"People are shocked that some developer or water provider owns the water that falls out of the sky," said Rep. Marsha Looper, a Republican from rural Calhan, southeast of Denver, who sponsored the legislation.
The New York Times carries an arresting article this week, "Its Now Legal To Catch A Raindrop In Colorado", reminding us rain-drenched city-dwellers on Canada's wet coast that it's a big world out there, and that our little corner of it is only a tiny drop in the ocean. The article also signals how laws based on science need constant updating if they are to remain soaked in justice:
A study in 2007 proved crucial to convincing Colorado lawmakers that rain catching would not rob water owners of their rights. It found that in an average year, 97 percent of the precipitation that fell in Douglas County, near Denver, never got anywhere near a stream. The water evaporated or was used by plants.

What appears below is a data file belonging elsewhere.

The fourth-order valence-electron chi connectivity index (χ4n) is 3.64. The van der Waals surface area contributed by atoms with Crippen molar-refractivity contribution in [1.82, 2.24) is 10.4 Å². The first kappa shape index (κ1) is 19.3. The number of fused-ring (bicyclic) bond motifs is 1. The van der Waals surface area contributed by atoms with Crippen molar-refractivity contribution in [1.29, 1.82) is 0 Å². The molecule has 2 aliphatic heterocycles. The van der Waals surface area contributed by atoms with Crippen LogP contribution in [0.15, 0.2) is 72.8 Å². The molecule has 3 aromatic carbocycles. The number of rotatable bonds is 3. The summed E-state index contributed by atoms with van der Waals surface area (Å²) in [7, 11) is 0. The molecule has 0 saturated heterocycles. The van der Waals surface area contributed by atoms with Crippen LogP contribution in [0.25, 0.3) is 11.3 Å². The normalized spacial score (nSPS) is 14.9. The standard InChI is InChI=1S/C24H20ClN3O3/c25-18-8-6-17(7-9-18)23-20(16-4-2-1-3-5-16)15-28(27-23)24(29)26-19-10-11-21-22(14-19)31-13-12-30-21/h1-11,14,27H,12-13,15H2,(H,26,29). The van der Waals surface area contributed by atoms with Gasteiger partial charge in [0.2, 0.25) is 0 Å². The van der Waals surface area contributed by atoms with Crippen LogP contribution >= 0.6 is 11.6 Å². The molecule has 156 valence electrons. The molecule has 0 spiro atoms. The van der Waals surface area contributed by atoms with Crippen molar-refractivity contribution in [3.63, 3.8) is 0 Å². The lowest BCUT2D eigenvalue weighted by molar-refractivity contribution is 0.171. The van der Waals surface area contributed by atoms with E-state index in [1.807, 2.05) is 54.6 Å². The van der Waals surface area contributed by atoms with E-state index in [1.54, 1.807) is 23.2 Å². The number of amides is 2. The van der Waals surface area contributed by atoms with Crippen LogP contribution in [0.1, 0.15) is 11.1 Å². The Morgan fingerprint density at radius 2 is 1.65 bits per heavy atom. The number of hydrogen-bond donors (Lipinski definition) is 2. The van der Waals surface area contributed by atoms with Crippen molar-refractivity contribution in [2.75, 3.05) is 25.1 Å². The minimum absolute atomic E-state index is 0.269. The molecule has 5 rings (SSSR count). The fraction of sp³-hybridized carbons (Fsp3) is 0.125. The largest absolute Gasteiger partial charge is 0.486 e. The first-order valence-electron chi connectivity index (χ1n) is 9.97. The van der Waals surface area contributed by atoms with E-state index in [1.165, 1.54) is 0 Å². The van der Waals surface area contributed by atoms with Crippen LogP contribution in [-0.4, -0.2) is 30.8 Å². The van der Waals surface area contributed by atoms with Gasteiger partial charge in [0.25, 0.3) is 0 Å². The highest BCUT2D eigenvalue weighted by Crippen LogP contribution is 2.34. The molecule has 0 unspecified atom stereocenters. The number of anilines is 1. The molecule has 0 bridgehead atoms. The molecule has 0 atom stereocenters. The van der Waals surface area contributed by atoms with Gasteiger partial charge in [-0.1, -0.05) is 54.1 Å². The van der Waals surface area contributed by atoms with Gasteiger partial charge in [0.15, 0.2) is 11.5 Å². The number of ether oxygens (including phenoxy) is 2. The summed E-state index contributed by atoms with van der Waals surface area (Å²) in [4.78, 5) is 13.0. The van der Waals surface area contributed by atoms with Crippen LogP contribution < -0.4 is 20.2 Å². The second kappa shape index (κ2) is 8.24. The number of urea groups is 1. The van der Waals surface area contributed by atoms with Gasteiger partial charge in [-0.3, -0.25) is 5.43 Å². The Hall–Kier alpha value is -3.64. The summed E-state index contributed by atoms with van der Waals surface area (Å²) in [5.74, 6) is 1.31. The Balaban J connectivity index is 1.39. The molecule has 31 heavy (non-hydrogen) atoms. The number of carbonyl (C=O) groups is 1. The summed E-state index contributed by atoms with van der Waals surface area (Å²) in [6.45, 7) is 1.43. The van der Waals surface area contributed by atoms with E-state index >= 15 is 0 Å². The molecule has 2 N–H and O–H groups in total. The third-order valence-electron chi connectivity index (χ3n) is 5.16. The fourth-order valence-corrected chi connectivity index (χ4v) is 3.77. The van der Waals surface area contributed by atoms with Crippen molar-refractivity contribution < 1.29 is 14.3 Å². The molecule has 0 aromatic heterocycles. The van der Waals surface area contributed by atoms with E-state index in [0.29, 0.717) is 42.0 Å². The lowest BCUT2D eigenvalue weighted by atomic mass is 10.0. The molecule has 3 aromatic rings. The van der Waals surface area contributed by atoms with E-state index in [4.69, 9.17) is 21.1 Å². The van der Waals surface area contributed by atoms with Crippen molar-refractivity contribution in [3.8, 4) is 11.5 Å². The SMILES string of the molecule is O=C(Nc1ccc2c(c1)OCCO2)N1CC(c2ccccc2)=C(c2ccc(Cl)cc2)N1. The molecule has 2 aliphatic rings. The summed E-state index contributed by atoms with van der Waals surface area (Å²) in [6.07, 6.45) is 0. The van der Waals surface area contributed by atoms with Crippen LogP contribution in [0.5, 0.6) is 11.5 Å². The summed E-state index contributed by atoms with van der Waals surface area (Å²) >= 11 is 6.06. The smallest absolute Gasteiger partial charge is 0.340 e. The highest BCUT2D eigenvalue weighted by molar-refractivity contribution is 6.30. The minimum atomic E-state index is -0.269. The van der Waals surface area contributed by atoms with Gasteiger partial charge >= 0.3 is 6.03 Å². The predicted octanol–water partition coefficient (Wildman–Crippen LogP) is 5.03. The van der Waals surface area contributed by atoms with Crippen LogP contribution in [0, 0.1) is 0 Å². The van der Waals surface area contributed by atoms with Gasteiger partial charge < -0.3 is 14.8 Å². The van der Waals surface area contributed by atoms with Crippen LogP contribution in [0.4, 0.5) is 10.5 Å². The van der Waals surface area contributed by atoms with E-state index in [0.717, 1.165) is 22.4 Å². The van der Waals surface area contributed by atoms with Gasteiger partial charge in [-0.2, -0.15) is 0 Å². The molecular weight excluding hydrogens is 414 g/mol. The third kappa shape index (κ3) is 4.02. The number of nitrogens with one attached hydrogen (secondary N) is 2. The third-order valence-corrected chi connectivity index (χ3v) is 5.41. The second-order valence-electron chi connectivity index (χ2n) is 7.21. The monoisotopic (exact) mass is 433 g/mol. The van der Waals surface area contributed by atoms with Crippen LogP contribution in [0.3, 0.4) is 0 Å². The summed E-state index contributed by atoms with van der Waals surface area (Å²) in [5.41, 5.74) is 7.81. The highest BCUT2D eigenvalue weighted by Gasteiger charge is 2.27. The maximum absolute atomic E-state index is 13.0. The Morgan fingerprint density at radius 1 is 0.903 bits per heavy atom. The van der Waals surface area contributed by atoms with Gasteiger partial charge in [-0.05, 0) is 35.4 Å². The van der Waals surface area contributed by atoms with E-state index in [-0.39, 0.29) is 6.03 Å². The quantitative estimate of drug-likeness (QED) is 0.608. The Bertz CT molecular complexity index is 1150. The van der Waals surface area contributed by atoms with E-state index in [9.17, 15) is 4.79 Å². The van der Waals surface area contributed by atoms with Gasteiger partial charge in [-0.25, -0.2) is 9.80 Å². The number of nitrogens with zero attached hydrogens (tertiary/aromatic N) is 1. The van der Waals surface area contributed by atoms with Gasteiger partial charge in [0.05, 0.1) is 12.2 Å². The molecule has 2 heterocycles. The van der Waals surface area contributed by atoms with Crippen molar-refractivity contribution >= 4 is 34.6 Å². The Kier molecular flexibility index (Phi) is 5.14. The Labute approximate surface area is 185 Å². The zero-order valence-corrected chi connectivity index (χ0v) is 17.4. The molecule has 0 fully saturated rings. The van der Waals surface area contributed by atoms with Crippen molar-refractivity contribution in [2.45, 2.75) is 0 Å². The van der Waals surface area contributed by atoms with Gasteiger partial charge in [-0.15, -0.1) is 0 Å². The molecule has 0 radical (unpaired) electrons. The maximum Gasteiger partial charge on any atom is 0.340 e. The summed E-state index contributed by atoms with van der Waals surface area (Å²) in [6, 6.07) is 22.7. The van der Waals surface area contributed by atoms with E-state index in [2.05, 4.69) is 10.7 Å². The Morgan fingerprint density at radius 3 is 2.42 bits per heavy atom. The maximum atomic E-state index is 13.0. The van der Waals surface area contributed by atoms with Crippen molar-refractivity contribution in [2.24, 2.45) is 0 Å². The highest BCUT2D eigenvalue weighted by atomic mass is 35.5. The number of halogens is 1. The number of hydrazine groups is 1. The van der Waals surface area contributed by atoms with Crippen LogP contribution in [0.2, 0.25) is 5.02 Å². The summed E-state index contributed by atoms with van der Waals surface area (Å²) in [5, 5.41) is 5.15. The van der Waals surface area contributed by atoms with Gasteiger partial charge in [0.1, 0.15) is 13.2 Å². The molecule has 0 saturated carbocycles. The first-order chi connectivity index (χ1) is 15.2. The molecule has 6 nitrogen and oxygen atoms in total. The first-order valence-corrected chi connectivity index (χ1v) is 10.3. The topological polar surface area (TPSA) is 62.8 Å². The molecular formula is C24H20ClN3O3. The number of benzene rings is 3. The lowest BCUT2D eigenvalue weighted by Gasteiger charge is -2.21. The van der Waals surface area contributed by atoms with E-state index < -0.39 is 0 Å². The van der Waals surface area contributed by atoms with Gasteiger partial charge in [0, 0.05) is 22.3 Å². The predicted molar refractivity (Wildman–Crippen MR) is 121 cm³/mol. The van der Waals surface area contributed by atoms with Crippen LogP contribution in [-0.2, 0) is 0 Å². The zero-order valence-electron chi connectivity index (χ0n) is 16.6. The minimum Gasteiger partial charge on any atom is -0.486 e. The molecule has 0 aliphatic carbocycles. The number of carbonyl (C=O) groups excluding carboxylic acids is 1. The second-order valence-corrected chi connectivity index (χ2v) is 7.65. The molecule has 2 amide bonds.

But the deeper questions about rain are what really gnawed at rain harvesters like Todd S. Anderson, a small-scale farmer just east of Durango. Mr. Anderson said catching rain was not just thrifty — he is so water conscious that he has not washed his truck in five years — but also morally correct because it used water that would otherwise be pumped from the ground.
Mr. Anderson, a former national park ranger who worked for years enforcing rules and laws, said:
“I’m conflicted between what’s right and what’s legal. And I hate that.”